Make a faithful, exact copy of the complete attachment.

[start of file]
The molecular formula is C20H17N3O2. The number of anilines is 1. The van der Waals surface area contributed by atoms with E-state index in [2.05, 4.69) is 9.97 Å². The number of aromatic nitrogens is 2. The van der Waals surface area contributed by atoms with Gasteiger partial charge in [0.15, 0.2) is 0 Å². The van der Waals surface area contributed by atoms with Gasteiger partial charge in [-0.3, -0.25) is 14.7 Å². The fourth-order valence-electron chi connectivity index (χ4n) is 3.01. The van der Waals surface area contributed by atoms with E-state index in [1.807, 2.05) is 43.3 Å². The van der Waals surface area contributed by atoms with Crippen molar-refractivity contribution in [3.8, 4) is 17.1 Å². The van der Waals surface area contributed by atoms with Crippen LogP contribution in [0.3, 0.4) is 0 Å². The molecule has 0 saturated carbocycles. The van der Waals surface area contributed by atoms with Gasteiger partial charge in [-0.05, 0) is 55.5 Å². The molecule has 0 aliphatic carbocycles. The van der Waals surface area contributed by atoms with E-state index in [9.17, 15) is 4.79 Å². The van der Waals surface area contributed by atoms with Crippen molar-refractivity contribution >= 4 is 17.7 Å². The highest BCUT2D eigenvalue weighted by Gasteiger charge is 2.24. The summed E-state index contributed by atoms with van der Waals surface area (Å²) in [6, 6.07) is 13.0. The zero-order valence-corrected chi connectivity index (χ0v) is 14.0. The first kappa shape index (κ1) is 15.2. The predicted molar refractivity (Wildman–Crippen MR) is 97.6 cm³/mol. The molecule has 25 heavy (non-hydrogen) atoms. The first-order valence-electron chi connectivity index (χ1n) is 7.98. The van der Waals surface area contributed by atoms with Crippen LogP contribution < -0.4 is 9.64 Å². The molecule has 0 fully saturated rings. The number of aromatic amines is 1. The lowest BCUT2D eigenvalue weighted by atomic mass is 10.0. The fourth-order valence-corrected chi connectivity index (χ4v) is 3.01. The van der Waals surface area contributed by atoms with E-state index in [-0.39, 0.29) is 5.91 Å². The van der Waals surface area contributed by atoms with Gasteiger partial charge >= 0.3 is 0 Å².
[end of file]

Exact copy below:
The molecular formula is C20H17N3O2. The number of anilines is 1. The van der Waals surface area contributed by atoms with E-state index in [2.05, 4.69) is 9.97 Å². The number of aromatic nitrogens is 2. The van der Waals surface area contributed by atoms with Gasteiger partial charge in [0.15, 0.2) is 0 Å². The van der Waals surface area contributed by atoms with Gasteiger partial charge in [-0.3, -0.25) is 14.7 Å². The fourth-order valence-electron chi connectivity index (χ4n) is 3.01. The van der Waals surface area contributed by atoms with E-state index in [1.807, 2.05) is 43.3 Å². The van der Waals surface area contributed by atoms with Crippen molar-refractivity contribution in [3.8, 4) is 17.1 Å². The van der Waals surface area contributed by atoms with Crippen LogP contribution in [0.3, 0.4) is 0 Å². The molecule has 0 saturated carbocycles. The van der Waals surface area contributed by atoms with Gasteiger partial charge in [-0.05, 0) is 55.5 Å². The molecule has 0 aliphatic carbocycles. The van der Waals surface area contributed by atoms with E-state index in [9.17, 15) is 4.79 Å². The van der Waals surface area contributed by atoms with Crippen molar-refractivity contribution >= 4 is 17.7 Å². The highest BCUT2D eigenvalue weighted by Gasteiger charge is 2.24. The summed E-state index contributed by atoms with van der Waals surface area (Å²) in [6, 6.07) is 13.0. The zero-order valence-corrected chi connectivity index (χ0v) is 14.0. The first kappa shape index (κ1) is 15.2. The predicted molar refractivity (Wildman–Crippen MR) is 97.6 cm³/mol. The molecule has 25 heavy (non-hydrogen) atoms. The first-order valence-electron chi connectivity index (χ1n) is 7.98. The van der Waals surface area contributed by atoms with Crippen LogP contribution < -0.4 is 9.64 Å². The molecule has 0 fully saturated rings. The number of aromatic amines is 1. The lowest BCUT2D eigenvalue weighted by atomic mass is 10.0. The fourth-order valence-corrected chi connectivity index (χ4v) is 3.01. The van der Waals surface area contributed by atoms with E-state index in [-0.39, 0.29) is 5.91 Å². The van der Waals surface area contributed by atoms with Gasteiger partial charge >= 0.3 is 0 Å².